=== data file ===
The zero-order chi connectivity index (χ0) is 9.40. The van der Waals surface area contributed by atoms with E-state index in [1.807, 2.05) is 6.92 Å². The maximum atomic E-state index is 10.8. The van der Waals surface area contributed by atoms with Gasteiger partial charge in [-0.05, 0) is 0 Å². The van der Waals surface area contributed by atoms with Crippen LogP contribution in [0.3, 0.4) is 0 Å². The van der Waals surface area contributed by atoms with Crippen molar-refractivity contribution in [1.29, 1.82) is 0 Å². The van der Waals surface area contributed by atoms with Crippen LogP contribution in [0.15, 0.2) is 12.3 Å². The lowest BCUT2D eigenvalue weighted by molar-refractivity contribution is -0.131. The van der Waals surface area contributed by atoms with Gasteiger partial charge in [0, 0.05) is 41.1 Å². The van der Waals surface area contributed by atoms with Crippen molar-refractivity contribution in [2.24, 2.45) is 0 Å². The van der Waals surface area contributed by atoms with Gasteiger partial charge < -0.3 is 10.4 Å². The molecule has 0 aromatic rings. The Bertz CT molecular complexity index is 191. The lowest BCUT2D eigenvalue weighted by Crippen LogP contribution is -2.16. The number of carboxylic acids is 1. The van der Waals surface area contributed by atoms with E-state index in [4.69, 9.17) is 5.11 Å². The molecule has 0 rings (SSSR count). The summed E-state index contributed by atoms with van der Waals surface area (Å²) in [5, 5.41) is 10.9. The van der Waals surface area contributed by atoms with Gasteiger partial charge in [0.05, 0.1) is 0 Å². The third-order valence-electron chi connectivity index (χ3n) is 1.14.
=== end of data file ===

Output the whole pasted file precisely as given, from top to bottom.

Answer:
The zero-order chi connectivity index (χ0) is 9.40. The van der Waals surface area contributed by atoms with E-state index in [1.807, 2.05) is 6.92 Å². The maximum atomic E-state index is 10.8. The van der Waals surface area contributed by atoms with Gasteiger partial charge in [-0.05, 0) is 0 Å². The van der Waals surface area contributed by atoms with Crippen LogP contribution in [0.3, 0.4) is 0 Å². The van der Waals surface area contributed by atoms with Crippen molar-refractivity contribution in [1.29, 1.82) is 0 Å². The van der Waals surface area contributed by atoms with Crippen LogP contribution in [0.15, 0.2) is 12.3 Å². The lowest BCUT2D eigenvalue weighted by molar-refractivity contribution is -0.131. The van der Waals surface area contributed by atoms with Gasteiger partial charge in [0, 0.05) is 41.1 Å². The van der Waals surface area contributed by atoms with Crippen molar-refractivity contribution in [2.24, 2.45) is 0 Å². The van der Waals surface area contributed by atoms with Gasteiger partial charge < -0.3 is 10.4 Å². The molecule has 0 aromatic rings. The Bertz CT molecular complexity index is 191. The lowest BCUT2D eigenvalue weighted by Crippen LogP contribution is -2.16. The number of carboxylic acids is 1. The van der Waals surface area contributed by atoms with E-state index in [4.69, 9.17) is 5.11 Å². The molecule has 0 rings (SSSR count). The summed E-state index contributed by atoms with van der Waals surface area (Å²) in [5, 5.41) is 10.9. The van der Waals surface area contributed by atoms with Gasteiger partial charge in [0.05, 0.1) is 0 Å². The third-order valence-electron chi connectivity index (χ3n) is 1.14.